A Manifesto for Giant (and tiny?) Funds
When we look at mutual funds, hedge funds, and most of the money management industry we see an awful lot of offerings that do not present good value to end investors. Legendary investor Warren Buffett provided a similar, and characteristically folksy, assessment of the industry: “There is so much that’s false and nutty in modern investing practice . . . If you just reduced the nonsense, that’s a goal you should reasonably hope for.”
Interestingly, we recently came across a fascinating article in the Economist which addressed this very issue of “nonsense.” Specifically, the piece described the efforts of Paul Woolley, a former fund manager, to study the dysfunctionality of capital markets. In fact, he set up think tanks at both the London School of Economics and the University of Toulouse to study the issues further.
Woolley presented his findings in a doctrine entitled “A Manifesto for Giant Funds” (http://www.lse.ac.uk/collections/paulWoolleyCentre/). Woolley lists several tenets of a reasonable investment program in his manifesto which include long-term orientation, avoidance of performance fees, and avoidance of alternative assets such as hedge funds and private equity.
His argument is that since very large funds such as pensions, endowments, and others, in aggregate, represent such a large share of global wealth that they are engaged in a zero-sum game for outperformance. As a group, by definition, they cannot outperform the market. To the extent that large plans dole out performance incentives to certain managers to try, these fees simply represent economic rents that accrue to the finance industry at the expense of investment plan beneficiaries.
Some elements of Woolley’s thesis are no doubt controversial, but its main thrust is not: Investment fiduciaries should exercise great care to preserve the wealth of beneficiaries by scrutinizing the fees and costs of their investment management vendors. Anything short of such an effort means wealth is being transferred from beneficiaries to the financial services industry.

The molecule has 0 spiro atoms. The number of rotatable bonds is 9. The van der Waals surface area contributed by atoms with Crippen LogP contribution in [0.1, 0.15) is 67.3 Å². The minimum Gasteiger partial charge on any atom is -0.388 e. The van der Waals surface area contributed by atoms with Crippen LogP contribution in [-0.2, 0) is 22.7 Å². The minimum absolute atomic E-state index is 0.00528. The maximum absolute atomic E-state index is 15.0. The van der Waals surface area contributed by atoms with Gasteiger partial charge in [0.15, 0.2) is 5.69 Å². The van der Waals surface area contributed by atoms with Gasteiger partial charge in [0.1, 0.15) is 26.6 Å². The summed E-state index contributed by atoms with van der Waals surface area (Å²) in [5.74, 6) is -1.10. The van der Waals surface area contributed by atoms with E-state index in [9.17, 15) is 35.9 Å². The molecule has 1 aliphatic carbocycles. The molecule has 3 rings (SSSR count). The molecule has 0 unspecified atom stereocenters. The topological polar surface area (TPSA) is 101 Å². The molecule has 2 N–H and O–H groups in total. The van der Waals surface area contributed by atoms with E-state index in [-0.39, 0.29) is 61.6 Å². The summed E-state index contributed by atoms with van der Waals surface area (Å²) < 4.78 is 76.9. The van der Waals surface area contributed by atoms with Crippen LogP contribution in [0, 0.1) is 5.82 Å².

Two things strike us about Woolley’s manifesto. First, it provides an eminently sensible foundation for any investment policy — for institutions and individuals. Having a long-term investment horizon, maintaining low turnover, demanding fair fees from managers, and eschewing “alternative” investment vehicles are all actions that can go a long way towards “reducing the nonsense.”
The second thing that strikes us is that the prescriptions Woolley makes are nearly identical to Arete’s value proposition. This is no coincidence. We have no desire to use our knowledge and experience of investing to redistribute others’ wealth to ourselves. If we did, we would have had no need to create Arete; plenty of other shops are quite efficient at redistribution. Rather, we try to provide an honest, valuable service for a fair price — which should fit in very neatly with a lot of well-reasoned investment plans.
Before I founded Arete, I used to marvel at how many mutual funds, hedge funds, and other investment vehicles there were for investors to choose from. I used to marvel even more at how few offered a good value to their investors. I measured value in simple ways. Was it something I would want to invest in? Would I feel comfortable recommending it to a friend or family member?
I still feel the same way, enough so to make the enormous commitment of founding Arete. Arete’s value proposition is to offer a sound investment philosophy and process which can really outperform, to avoid conflicts of interest, to be very transparent in disclosures and communication, and to offer it all at a very fair price. I am very happy to report that this proposition seems to resonate deeply with people who have done their research and who understand the business well.
I believe this proposition is becoming ever more valuable to investors of all types. The reason it is becoming more valuable is because the investment landscape has changed over the last several years and in the process, has changed the relative value of the proposition.
In order to appreciate the change, let’s look at some history. Following the bear market bottom in 1982, equity investing was a land of plenty. Valuations were excessively low and the specter of inflation was high. Over time, globalization provided large pools of cheap labor which kept prices down, concerns about inflation receded, and we entered “the Great Moderation.”